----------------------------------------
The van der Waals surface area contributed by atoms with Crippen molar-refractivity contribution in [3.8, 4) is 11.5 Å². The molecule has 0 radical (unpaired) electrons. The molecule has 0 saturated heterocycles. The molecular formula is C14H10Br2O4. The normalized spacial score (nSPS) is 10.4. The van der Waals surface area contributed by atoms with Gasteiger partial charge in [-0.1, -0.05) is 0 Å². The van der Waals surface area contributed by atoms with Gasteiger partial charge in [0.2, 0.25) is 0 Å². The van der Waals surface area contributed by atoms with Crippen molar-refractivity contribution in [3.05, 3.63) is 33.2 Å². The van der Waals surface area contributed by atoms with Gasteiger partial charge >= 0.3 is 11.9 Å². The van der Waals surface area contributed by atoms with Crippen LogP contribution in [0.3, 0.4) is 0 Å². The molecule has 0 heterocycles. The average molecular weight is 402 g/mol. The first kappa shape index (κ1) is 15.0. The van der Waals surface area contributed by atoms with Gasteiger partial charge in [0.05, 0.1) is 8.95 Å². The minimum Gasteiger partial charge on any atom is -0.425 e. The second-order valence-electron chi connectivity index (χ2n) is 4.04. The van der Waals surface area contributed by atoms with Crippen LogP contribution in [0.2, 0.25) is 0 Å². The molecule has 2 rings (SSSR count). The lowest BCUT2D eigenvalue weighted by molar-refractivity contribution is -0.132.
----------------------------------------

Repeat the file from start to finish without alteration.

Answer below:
The van der Waals surface area contributed by atoms with Crippen molar-refractivity contribution in [3.8, 4) is 11.5 Å². The molecule has 0 radical (unpaired) electrons. The molecule has 0 saturated heterocycles. The molecular formula is C14H10Br2O4. The normalized spacial score (nSPS) is 10.4. The van der Waals surface area contributed by atoms with Gasteiger partial charge in [-0.1, -0.05) is 0 Å². The van der Waals surface area contributed by atoms with Gasteiger partial charge in [0.2, 0.25) is 0 Å². The van der Waals surface area contributed by atoms with Crippen molar-refractivity contribution in [3.05, 3.63) is 33.2 Å². The van der Waals surface area contributed by atoms with Gasteiger partial charge >= 0.3 is 11.9 Å². The van der Waals surface area contributed by atoms with Crippen LogP contribution in [0.3, 0.4) is 0 Å². The molecule has 0 heterocycles. The average molecular weight is 402 g/mol. The first kappa shape index (κ1) is 15.0. The van der Waals surface area contributed by atoms with Gasteiger partial charge in [0.05, 0.1) is 8.95 Å². The minimum Gasteiger partial charge on any atom is -0.425 e. The second-order valence-electron chi connectivity index (χ2n) is 4.04. The van der Waals surface area contributed by atoms with Crippen LogP contribution in [0.2, 0.25) is 0 Å². The molecule has 2 rings (SSSR count). The lowest BCUT2D eigenvalue weighted by molar-refractivity contribution is -0.132.